Middle East Studies

Thomas Schmidinger

Professor of Political Science and Cultural Anthropology, University of Vienna

The World Forgot About Us and Europe Doesn’t Want Us: The Situation of Yazidi, Christian, and Babawat Internally Displaced Persons and Refugees from Sinjar After the Genocide of 2014

This article focuses on the region of Sinjar (Kurdish: Şingal) and the displacement of adherents of the religious minority of the Yazidi (Kurdish: Êzîdî) and other religious minorities by the so called “Islamic State”. The region of Sinjar in Iraq was the largest region inhabited by adherents of the religious minority of the Yazidi in the Middle East. Although there were other historic regions with a large Êzîdî population and although the main religious center of the Êzîdî is in the region of Shekhan (Kurdish: Şexan) to the east of Mosul, Şingal had the largest population of Êzîdî in the 20th century. However, Sinjar was not solely home to the Êzîdî but also home to a Christian minority and to heterodox Shiite of the Babawat tribe.

This article, based on field research in Sinjar and in the IDP and refugees camps in Iraq, Syria and Turkey, explores the situation of survivors of the Genocide committed by the “Islamic State” and the narratives of these survivors. Many adherents of the religious minorities who lived in Sinjar lost their trust in a future inside Iraq. They do not connect their problems just with the so called “Islamic State” (IS) but rather see IS as a continuation of Muslim (Sunni) repression against religious minorities. Many of them lost all trust in the Iraqi state and the Kurdish Institutions. The perspective of members of religious minorities who survived the violence of the self-proclaimed “Islamic State” (IS) is in many cases a perspective of a confessional violence – a heavy burden for the future of such an ethnically and religiously diverse region.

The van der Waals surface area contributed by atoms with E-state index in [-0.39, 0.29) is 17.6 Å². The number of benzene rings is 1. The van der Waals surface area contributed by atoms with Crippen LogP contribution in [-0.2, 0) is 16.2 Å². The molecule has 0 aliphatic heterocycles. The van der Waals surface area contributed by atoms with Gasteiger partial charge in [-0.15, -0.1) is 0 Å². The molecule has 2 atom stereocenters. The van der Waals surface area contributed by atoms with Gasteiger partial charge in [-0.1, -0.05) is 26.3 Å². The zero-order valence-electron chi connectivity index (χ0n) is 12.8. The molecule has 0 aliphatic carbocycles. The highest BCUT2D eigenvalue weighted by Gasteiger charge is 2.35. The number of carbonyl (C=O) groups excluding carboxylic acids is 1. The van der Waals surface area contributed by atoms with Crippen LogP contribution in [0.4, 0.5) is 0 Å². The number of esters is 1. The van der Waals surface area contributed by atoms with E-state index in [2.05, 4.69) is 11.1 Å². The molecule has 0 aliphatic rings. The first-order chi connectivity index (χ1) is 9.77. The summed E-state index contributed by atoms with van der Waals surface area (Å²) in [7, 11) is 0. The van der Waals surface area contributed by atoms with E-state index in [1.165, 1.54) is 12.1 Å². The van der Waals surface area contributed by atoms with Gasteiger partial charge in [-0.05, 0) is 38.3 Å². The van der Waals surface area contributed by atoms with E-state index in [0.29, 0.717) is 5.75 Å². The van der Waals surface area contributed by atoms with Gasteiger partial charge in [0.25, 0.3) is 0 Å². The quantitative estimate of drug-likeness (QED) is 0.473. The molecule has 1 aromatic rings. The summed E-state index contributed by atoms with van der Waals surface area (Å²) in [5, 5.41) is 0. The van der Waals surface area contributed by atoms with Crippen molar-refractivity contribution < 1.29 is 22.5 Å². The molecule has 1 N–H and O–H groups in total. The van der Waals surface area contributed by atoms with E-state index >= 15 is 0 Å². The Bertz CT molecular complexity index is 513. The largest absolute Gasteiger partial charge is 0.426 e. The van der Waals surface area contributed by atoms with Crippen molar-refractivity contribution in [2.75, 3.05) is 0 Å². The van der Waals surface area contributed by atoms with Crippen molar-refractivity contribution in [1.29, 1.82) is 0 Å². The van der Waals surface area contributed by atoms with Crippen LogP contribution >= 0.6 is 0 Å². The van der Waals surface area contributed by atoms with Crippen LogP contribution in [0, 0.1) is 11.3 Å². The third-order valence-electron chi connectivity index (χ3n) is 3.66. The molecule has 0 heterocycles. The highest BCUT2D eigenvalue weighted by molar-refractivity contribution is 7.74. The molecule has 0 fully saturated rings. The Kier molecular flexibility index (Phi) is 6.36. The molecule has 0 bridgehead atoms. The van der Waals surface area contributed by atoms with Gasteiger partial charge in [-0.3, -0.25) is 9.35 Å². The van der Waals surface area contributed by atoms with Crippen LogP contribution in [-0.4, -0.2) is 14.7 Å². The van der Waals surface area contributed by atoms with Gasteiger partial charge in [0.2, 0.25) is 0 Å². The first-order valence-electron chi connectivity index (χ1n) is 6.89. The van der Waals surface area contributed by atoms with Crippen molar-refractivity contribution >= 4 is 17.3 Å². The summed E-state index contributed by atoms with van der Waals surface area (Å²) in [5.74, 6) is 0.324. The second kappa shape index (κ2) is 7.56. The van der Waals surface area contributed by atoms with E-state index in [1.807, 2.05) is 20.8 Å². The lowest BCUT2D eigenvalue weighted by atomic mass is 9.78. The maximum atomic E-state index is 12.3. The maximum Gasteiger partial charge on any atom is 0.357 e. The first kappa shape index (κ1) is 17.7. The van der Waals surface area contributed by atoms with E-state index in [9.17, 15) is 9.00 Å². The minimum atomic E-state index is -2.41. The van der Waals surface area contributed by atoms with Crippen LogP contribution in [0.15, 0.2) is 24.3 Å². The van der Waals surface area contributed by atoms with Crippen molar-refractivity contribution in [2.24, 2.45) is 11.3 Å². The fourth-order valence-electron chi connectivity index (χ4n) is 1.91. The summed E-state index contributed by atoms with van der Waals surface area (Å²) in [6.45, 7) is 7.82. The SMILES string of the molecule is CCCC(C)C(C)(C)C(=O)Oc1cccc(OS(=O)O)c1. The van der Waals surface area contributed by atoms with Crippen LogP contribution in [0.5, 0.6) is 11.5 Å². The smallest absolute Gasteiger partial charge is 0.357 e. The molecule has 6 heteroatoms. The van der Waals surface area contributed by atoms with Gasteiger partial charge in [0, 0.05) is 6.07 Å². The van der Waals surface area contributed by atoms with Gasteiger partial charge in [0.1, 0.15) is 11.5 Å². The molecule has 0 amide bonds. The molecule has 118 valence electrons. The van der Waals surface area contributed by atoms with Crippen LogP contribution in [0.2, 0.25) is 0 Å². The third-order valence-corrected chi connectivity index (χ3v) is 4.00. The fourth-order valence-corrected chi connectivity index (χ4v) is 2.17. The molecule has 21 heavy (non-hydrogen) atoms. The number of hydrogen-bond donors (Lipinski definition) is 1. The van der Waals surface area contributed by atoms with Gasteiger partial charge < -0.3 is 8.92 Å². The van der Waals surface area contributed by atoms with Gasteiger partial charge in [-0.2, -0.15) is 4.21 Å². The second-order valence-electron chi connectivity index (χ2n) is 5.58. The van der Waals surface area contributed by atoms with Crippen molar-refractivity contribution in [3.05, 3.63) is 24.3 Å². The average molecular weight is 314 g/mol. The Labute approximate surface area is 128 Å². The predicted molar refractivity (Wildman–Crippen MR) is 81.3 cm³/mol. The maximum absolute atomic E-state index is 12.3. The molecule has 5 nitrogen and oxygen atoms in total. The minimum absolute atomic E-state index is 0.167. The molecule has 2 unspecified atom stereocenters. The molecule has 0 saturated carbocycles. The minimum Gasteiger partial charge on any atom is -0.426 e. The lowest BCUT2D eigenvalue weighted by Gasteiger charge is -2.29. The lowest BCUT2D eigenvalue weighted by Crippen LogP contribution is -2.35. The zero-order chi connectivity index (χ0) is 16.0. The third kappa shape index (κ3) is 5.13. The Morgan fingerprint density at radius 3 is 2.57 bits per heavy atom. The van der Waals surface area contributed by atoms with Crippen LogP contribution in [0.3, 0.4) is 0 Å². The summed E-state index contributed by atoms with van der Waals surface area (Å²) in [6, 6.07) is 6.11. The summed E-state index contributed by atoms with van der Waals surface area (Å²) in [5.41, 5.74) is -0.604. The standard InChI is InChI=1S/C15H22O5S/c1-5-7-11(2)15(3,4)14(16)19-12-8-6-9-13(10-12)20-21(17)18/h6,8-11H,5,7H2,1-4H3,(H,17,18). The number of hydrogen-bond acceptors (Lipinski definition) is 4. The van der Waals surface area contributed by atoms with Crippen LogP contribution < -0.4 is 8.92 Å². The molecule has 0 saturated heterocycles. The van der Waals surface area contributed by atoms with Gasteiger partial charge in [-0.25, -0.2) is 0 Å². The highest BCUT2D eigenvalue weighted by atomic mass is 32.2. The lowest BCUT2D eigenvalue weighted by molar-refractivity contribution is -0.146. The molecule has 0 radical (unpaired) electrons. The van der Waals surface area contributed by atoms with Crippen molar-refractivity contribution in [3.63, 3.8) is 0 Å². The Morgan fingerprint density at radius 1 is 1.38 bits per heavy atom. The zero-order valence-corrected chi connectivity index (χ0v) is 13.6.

Thomas Schmidinger is a political scientist and cultural anthropologist. Since 2004, he has held a lecturing position at Vienna University's Institute for Political Science, since 2011 at the University of Applied Science in Vorarlberg, in addition to supervision of MA thesis at the University of Applied Science in Vorarlberg and the Danube-University in Krems. He is a member of the Austrian Society for Kurdish Studies, LEEZA (an aid organization active in Iraq and Turkey), and the Austrian Society for Kurdish Studies as well as the Austrian Society for Political Science, and the Sudan Studies Association. He has worked as a consultant for the Austrian Journal of Political Science (ÖZP), the Austrian Journal of Sociology (ÖZS), and the Austrian Exchange Service (ÖAD). From 2010-2011, he was a research fellow at the University of Minnesota and in 2012 at the University of Prishtina (Kosovo). Since 2011 he was again a lecturer at the University of Vienna and at the Universities of Applied Sciences Vorarlberg and Linz. Since 2015 he has been an advisor for Kurdish topics in the European Parliament (MEP Josef Weidenholzer) and since 2016 he additionally lectures at the University of Applied Sciences Oberösterreich. From 2016 to 2017, he worked as research fellow at the Institute for the Sociology of Law and Criminology. Since 2018, he has been working for several research projects for the Austrian federal government, the city of Vienna and the regional government in Vorarlberg. Publications and research projects on the Middle East, the Kurds, and Jihadism (“Jihadismus”, Mandelbaum Verlag 2015, “Deradikalisierung in Haft”, IRKS 2017, “Kampf um den Berg der Kurden. Geschichte und Gegenwart der Region Afrin“, Bahoe Books 2018),…)